I laced up my trail runners, shrugged my pack on my back making sure it was fitting snug and grabbed my iPod untangling my earphones as I walked out of the wooden bungalow studio and down the gravel track to the road that would eventually take me to the Karioi Track turn off. My plan that morning was to run from Whale Bay, Raglan to the summit of Mt Karioi and return in time to catch some waves; a mere 13km uphill run that was easy on the eye in terms of scenery and a nice challenging lung buster and thigh burner in terms of everything else but she had been beckoning me the whole summer I had been in Raglan so today was the day. I was thankful for the cloud cover – it was high enough not to block the views but thick enough to protect me from the intense attention that the sun offered you in these parts of the world. As I hit the pavement and started the immediate climb towards the single track, I enjoyed a quick glimpse of the swell lines breaking at Whale Bay, hoping I would be back in time to catch some surf action; noting that the car park was nearly full also meant the surf was clearly on that day. After about 500m, the pavement finished and I enjoyed the sweet sound of gravel crunching under my shoes. Houses were soon replaced by paddocks, livestock and gurgling streams and the smell of the pine trees mingled with the smoky smell of wood fires. The gravel road meandered along the side of the ridge, climbing steadily higher, giving me more increasing views of the ocean below and to the north. I had settled into a nice rhythm of pacing and breathing, when I passed a heavily but brightly painted van with a group of about half a dozen folks hanging out the front, listening to Dave Matthews Band, drying out mattresses and clothes and the smell of sausages cooking meant also enjoying a bbq. With a wave, I ran onwards and upwards through the yellow gate that signified I was in the national park and close to Te Toto Gorge. Watching the swell lines of the ocean below brought me easily up to the stile and I took a minute to have a drink and enjoy the solitude at the lookout. From the stile, it was all uphill, the iPod was turned on and the run became all business. The track at this point became a mixture of kanaka forest, crossing small streams, running up through open grassy slopes, over rocky outcrops, up ladders, navigating step ups with the help of chains while the scenery grew wider and wider with spectacular views of Raglan town, Raglan harbour and an ever-expanding coastline. The wind was starting to increase when I hit the summit but the beauty, the achievement and fatigue held me there for more than a few minutes and then it was time to start the trip back down towards the Te Toto gorge car park. Then the wind really roared, the clouds descended in to shroud the view and the rain started to fall – easily and first and then in a torrent of water causing the trail to become a small stream. Refreshing could be one word to describe it all as the Hill Top Hoods banged out ‘I love it’ through my headphones while I munched my way through a Carmen’s muesli bar. The stile finally appeared and it was over quickly and onwards down the gravel roads, ducking away from the wind, and pulling my running cap down low over my face to protect it from the splattering of rain drops. The travelling van had vanished taking dry clothes and sleeping bags with them and the sun was long gone replaced by some very dark and stormy black clouds. As I crunched down along the gravel track, listening to my near drowning iPod, the studio, warmth and a hot shower couldn’t come soon enough.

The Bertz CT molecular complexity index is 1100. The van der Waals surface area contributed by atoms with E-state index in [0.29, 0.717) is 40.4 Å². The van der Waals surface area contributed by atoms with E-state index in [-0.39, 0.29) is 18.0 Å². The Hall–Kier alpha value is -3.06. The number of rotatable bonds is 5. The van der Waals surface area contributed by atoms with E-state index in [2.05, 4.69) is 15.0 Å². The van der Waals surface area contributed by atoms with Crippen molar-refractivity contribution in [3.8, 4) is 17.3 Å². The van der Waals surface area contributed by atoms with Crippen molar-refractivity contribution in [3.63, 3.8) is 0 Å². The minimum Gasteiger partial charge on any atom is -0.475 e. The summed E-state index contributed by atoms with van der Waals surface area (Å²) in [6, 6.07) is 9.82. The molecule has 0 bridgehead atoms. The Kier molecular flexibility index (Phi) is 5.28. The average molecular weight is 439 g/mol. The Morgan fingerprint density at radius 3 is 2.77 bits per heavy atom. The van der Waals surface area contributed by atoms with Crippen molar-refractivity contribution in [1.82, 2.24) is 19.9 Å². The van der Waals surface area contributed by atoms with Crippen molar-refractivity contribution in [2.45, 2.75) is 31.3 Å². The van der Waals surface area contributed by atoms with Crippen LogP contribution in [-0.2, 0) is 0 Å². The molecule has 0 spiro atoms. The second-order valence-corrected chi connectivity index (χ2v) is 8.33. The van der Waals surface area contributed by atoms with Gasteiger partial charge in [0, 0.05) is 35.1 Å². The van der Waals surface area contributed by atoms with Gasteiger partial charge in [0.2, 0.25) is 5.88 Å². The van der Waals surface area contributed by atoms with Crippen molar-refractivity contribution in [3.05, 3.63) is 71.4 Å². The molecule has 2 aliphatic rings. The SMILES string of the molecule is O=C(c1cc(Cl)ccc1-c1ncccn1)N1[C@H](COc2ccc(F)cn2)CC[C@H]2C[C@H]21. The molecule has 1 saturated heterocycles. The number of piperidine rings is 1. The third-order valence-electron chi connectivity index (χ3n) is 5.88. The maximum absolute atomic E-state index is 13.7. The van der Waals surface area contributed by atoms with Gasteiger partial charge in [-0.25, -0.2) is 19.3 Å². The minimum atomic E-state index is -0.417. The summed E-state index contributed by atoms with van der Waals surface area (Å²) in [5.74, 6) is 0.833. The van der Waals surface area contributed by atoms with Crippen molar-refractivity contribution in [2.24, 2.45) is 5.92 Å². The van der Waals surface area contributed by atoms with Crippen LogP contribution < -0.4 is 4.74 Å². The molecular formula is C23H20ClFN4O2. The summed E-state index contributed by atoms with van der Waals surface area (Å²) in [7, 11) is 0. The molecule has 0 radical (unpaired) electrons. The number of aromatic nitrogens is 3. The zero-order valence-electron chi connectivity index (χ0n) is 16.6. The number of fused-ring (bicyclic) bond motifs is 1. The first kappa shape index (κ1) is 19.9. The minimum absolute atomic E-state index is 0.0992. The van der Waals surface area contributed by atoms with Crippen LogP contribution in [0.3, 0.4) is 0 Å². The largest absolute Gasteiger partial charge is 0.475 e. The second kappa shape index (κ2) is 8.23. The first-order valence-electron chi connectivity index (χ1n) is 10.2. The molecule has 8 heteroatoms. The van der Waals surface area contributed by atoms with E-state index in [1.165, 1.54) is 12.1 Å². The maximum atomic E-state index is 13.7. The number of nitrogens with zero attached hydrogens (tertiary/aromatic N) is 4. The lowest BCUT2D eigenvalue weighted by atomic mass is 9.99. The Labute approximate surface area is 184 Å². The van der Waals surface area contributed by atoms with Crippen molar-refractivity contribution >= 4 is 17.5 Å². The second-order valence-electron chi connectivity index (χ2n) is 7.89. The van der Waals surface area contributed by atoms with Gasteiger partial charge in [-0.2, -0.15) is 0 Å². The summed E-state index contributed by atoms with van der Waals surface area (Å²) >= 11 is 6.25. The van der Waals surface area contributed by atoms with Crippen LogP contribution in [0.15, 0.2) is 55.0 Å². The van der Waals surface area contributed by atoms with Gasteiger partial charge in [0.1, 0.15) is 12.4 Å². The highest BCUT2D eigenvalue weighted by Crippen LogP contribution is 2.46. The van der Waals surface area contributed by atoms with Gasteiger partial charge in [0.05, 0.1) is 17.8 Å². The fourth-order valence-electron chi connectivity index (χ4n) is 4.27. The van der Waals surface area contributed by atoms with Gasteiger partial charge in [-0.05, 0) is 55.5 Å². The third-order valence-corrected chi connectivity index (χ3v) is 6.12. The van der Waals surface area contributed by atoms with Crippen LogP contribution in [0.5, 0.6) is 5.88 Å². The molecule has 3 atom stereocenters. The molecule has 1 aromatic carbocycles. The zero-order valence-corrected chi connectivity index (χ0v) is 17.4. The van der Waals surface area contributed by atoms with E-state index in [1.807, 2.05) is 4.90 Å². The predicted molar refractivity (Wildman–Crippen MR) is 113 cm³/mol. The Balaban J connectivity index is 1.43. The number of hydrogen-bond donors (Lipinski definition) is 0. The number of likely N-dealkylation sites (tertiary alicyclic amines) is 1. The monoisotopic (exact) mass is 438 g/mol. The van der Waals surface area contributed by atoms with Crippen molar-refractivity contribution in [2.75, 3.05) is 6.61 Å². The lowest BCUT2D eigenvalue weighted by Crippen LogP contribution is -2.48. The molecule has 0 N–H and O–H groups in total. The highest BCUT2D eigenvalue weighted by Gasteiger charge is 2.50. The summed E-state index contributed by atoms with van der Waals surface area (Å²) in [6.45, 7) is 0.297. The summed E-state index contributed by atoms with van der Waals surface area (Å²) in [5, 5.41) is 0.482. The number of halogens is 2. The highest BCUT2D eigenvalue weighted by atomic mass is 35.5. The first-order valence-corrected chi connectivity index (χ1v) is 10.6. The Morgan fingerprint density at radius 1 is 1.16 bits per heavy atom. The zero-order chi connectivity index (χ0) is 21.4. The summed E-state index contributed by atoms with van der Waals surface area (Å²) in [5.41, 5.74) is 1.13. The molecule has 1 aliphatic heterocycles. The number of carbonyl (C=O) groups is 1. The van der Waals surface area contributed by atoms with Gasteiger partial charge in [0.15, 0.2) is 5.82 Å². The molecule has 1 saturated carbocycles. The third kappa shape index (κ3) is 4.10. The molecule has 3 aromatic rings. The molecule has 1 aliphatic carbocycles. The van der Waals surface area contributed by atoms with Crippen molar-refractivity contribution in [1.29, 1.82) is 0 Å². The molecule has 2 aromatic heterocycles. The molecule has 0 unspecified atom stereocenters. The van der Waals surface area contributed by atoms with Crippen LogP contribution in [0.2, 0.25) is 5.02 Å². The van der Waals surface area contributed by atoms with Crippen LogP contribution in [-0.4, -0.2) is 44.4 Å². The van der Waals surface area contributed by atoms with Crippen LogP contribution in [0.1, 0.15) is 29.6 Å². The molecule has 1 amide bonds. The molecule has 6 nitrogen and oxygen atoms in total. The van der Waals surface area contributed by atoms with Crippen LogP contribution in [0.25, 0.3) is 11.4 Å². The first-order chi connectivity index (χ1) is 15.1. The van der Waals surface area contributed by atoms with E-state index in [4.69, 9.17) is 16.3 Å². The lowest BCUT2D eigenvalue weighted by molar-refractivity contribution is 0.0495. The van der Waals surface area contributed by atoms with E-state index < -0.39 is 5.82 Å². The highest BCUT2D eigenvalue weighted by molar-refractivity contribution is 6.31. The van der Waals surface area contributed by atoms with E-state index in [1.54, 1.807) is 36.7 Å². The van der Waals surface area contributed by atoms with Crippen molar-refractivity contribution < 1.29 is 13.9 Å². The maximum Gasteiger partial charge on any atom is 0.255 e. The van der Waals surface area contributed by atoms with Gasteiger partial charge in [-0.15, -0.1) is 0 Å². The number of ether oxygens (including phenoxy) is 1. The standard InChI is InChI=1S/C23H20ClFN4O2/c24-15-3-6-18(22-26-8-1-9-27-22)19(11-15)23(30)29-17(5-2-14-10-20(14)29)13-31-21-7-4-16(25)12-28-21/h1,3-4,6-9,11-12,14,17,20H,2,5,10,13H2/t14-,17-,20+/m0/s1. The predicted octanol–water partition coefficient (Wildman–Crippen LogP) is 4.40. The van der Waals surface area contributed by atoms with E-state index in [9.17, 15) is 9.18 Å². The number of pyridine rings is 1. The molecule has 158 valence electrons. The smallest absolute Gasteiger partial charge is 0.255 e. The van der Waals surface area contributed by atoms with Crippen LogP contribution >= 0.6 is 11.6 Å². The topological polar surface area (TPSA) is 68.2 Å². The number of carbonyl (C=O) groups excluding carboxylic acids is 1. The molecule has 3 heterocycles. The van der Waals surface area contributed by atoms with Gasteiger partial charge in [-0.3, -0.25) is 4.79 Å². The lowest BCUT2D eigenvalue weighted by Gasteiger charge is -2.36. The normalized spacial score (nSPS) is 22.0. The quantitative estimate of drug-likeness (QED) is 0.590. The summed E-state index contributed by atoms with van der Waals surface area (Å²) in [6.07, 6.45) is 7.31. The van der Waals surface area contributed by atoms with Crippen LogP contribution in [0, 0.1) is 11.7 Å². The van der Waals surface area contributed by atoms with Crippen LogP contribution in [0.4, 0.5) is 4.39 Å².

When not working on international adventure trips as a guide and medic, Rachel spends her time surfing, trail running, learning spanish, indulging in her passions for photography and writing and planning her next expeditions. Life is all about every beautiful sunrise and sunset!
Annemarie StrehlJun 03, 2017
Rachel AndersonDec 30, 2015